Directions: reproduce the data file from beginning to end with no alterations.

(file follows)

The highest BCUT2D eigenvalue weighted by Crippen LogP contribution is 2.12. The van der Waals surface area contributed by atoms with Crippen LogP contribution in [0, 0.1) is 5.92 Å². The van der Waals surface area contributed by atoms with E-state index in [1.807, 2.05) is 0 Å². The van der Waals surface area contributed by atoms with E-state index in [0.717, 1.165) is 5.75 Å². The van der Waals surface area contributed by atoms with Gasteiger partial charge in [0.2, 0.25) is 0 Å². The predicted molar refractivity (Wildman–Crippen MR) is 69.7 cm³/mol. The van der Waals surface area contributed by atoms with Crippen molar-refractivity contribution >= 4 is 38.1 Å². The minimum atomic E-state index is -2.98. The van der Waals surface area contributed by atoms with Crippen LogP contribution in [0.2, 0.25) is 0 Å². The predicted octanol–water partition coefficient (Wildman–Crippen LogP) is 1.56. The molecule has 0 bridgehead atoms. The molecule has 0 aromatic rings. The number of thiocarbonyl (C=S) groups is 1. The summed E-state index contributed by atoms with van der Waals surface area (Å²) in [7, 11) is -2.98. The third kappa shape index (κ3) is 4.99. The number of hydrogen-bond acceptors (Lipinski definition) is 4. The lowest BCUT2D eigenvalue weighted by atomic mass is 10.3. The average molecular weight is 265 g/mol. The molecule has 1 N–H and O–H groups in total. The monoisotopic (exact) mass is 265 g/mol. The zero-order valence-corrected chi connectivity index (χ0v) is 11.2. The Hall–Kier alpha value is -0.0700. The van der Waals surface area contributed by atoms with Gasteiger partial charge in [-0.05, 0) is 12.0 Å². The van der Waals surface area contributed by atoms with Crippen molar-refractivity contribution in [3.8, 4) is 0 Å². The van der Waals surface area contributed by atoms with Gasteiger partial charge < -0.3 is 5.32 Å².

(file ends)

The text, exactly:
The highest BCUT2D eigenvalue weighted by Crippen LogP contribution is 2.12. The van der Waals surface area contributed by atoms with Crippen LogP contribution in [0, 0.1) is 5.92 Å². The van der Waals surface area contributed by atoms with E-state index in [1.807, 2.05) is 0 Å². The van der Waals surface area contributed by atoms with E-state index in [0.717, 1.165) is 5.75 Å². The van der Waals surface area contributed by atoms with Gasteiger partial charge in [0.2, 0.25) is 0 Å². The predicted molar refractivity (Wildman–Crippen MR) is 69.7 cm³/mol. The van der Waals surface area contributed by atoms with Crippen molar-refractivity contribution >= 4 is 38.1 Å². The minimum atomic E-state index is -2.98. The van der Waals surface area contributed by atoms with Crippen LogP contribution in [0.2, 0.25) is 0 Å². The predicted octanol–water partition coefficient (Wildman–Crippen LogP) is 1.56. The molecule has 0 bridgehead atoms. The molecule has 0 aromatic rings. The number of thiocarbonyl (C=S) groups is 1. The summed E-state index contributed by atoms with van der Waals surface area (Å²) in [7, 11) is -2.98. The third kappa shape index (κ3) is 4.99. The number of hydrogen-bond acceptors (Lipinski definition) is 4. The lowest BCUT2D eigenvalue weighted by atomic mass is 10.3. The average molecular weight is 265 g/mol. The molecule has 1 N–H and O–H groups in total. The monoisotopic (exact) mass is 265 g/mol. The zero-order valence-corrected chi connectivity index (χ0v) is 11.2. The Hall–Kier alpha value is -0.0700. The van der Waals surface area contributed by atoms with Gasteiger partial charge in [-0.05, 0) is 12.0 Å². The van der Waals surface area contributed by atoms with Crippen molar-refractivity contribution in [3.8, 4) is 0 Å². The van der Waals surface area contributed by atoms with Gasteiger partial charge < -0.3 is 5.32 Å².